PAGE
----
Malthus, End Times, and Finite Resources

Q: There's not much in this picture!

A: The important stuff is in the last 1/10″

Dr Alexander A Bartlett is one of those fortunate people who can communicate simply and effectively.  What he discusses in the following series of videos are  exponential functions and their relationship to population and human survival.  Our society is based on progress and progress, in the capitalist sense, implies that every year we must do better for standing still means falling behind.

As population continues its inexorable rise (see graph) toward infinity (infinity is not something you can never get to, you can only approach it), the production of food is never enough to feed the people demanding more and more. But the resources will never be enough to satisfy demand and the historical remedies to over population have been disease, famine, war, and death.

The core questions are:

Can population continue growing indefinitely?

Can the economy continue to grow indefinitely?

Can we continue to feed a population that grows exponentially?

What does that mean?

How long can we continue to use finite resources?

Sometimes “…you don’t need a weatherman to know which way the wind blows.” (Bob Dylan)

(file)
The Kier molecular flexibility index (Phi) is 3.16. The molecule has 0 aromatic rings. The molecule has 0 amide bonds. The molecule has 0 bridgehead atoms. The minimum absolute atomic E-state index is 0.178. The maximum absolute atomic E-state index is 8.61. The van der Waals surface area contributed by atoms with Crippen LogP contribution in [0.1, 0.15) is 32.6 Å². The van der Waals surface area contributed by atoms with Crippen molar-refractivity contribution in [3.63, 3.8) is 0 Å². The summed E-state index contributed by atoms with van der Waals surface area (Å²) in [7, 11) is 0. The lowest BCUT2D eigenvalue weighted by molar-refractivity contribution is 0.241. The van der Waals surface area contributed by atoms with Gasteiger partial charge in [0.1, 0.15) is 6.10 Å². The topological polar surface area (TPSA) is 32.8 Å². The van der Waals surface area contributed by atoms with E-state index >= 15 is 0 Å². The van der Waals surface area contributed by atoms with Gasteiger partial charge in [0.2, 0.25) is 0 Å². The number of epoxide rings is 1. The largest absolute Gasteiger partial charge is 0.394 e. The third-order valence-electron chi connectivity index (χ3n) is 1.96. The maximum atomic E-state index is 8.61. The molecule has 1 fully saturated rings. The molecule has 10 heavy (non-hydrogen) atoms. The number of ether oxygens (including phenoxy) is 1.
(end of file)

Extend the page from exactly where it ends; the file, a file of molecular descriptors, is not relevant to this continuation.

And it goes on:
For most of us the notion that we will live better than our parents is taken for granted.  But don’t we live in an economic world where there is only so much money and what we earn comes from the pocket of another?  How can this amount be divided among a population that doubles every 70 years?  This and other questions are answered in an entertaining lecture by Dr Bartlett.

If you’re still with us:

World Population ThreatThomas Malthus


About carlos

I'm a curious person, of reasonable intellect, "on the beach" (retired) and enjoying my interest in anthropology, language, civil rights, and a few other areas. I've been a hippie/student/aerospace tech writer in the '60s, a witness to the Portuguese revolution in the ‘70s, a defense test engineer and witness to the Guatemalan genocide in the '80s, and a network engineer for an ISP in the '90s. Now I’m a student and commentator until my time is up. I've spent time under the spell of the Mesoamerican pyramids and the sweet sound of the Portuguese language. I've lived in Europe, traveled in Brazil, Central America, Iceland, New Zealand, and other places. My preferred mode of travel is with a backpack and I eat (almost) anything local. Somehow, many of the countries I have been to have had civil unrest (for which I was not responsible). I'm open to correspond with anyone who might share my liberal, humanist interests. I live in San Buenaventura, California.
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